Crude oil futures fell on Wednesday as data from the Energy Information Administration revealed the largest uptick in domestic supply inventories since 1982, according to a Bloomberg MarketWatch report.
March West Texas Intermediate crude edged down by 9 cents, or 0.2%, to settle at $53.11 a barrel on the New York Mercantile Exchange.
On London’s ICE Futures Exchange, April Brent crude, the global benchmark, fell 22 cents, or 0.4%, to end trading at $55.75 a barrel.
On Wednesday, the Energy Information Administration indicated domestic crude oil inventories climbed by 9.5 million barrels to total 518.1 million barrels for the week ending February 10.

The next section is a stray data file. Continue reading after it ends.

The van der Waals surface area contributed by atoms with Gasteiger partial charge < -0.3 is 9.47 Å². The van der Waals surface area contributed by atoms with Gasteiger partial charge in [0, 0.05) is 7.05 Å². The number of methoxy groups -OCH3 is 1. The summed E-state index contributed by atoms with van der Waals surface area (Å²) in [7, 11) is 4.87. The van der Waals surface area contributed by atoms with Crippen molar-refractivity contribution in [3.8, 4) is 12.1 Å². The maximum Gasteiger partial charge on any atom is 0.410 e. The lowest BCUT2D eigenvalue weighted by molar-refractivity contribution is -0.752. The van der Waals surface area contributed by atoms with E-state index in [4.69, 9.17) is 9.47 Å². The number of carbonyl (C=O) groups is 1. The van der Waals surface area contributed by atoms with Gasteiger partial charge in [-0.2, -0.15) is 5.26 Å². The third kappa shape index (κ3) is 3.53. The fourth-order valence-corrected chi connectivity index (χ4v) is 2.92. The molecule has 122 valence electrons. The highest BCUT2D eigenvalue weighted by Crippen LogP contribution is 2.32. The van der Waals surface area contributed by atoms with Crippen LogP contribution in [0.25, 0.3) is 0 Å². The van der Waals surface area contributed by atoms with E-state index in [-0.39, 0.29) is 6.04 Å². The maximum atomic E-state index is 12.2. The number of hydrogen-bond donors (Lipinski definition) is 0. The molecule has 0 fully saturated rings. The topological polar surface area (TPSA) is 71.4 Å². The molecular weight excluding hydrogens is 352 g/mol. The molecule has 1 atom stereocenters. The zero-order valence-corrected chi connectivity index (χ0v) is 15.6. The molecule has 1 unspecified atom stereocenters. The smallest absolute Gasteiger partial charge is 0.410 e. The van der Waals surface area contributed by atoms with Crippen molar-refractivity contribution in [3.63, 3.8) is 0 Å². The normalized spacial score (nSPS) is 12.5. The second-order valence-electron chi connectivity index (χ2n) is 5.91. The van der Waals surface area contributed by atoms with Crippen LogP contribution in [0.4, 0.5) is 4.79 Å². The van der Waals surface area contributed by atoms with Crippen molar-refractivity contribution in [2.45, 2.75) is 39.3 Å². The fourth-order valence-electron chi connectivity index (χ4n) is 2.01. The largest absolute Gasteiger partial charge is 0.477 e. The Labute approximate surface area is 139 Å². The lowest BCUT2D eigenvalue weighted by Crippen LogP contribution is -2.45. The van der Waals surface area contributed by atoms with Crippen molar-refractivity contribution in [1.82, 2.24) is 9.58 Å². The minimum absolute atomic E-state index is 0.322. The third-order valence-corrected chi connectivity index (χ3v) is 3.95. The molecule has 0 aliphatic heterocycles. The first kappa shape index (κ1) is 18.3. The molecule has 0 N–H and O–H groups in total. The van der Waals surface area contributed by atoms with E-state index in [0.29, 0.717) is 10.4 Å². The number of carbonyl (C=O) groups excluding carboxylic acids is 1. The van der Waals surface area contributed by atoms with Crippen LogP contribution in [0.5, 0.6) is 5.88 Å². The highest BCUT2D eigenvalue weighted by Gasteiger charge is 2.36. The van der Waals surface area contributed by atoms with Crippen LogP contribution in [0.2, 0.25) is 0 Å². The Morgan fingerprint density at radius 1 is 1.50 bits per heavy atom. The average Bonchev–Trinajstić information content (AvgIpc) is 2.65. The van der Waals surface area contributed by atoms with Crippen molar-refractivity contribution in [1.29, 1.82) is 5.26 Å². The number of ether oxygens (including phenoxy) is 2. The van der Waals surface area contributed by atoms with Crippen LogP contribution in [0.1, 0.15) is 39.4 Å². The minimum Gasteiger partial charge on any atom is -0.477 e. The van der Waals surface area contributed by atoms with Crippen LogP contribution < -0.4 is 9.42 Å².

That is a record weekly level, based on EIA data going back to 1982. The previous record was at roughly 512.1 million barrels for the week ending April 29, 2016.
Late Tuesday, the American Petroleum Institute reported a 9.9 million-barrel rise, well above the increase of 3.25 million barrels forecast by analysts polled by S&P Global Platts.
Meanwhile, March natural gas finished up 2 cents, or 0.7%, to end trading at $2.925 per million British thermal units on the New York Mercantile Exchange, after posting declines in each of the last three sessions.